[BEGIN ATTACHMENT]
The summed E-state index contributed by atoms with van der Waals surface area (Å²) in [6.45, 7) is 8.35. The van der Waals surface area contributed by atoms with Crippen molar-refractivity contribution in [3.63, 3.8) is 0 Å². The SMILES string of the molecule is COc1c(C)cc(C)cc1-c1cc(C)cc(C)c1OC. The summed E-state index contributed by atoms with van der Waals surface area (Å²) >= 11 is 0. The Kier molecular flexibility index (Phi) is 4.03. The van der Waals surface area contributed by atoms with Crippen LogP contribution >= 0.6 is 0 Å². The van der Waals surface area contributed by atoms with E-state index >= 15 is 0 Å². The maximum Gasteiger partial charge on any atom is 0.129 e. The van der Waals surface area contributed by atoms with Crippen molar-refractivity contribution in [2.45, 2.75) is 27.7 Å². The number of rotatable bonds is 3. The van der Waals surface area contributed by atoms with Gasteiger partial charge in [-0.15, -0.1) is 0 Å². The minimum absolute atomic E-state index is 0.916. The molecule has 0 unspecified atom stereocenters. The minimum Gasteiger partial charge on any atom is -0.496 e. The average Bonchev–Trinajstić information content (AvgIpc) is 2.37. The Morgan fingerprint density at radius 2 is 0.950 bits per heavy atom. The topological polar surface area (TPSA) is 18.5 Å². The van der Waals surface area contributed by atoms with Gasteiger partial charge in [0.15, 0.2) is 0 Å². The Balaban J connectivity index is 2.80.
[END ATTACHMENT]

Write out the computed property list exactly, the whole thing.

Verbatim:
The summed E-state index contributed by atoms with van der Waals surface area (Å²) in [6.45, 7) is 8.35. The van der Waals surface area contributed by atoms with Crippen molar-refractivity contribution in [3.63, 3.8) is 0 Å². The SMILES string of the molecule is COc1c(C)cc(C)cc1-c1cc(C)cc(C)c1OC. The summed E-state index contributed by atoms with van der Waals surface area (Å²) >= 11 is 0. The Kier molecular flexibility index (Phi) is 4.03. The van der Waals surface area contributed by atoms with Crippen LogP contribution >= 0.6 is 0 Å². The van der Waals surface area contributed by atoms with E-state index >= 15 is 0 Å². The maximum Gasteiger partial charge on any atom is 0.129 e. The van der Waals surface area contributed by atoms with Crippen molar-refractivity contribution in [2.45, 2.75) is 27.7 Å². The number of rotatable bonds is 3. The van der Waals surface area contributed by atoms with Gasteiger partial charge in [-0.15, -0.1) is 0 Å². The minimum absolute atomic E-state index is 0.916. The molecule has 0 unspecified atom stereocenters. The minimum Gasteiger partial charge on any atom is -0.496 e. The average Bonchev–Trinajstić information content (AvgIpc) is 2.37. The Morgan fingerprint density at radius 2 is 0.950 bits per heavy atom. The topological polar surface area (TPSA) is 18.5 Å². The van der Waals surface area contributed by atoms with Gasteiger partial charge in [0.15, 0.2) is 0 Å². The Balaban J connectivity index is 2.80.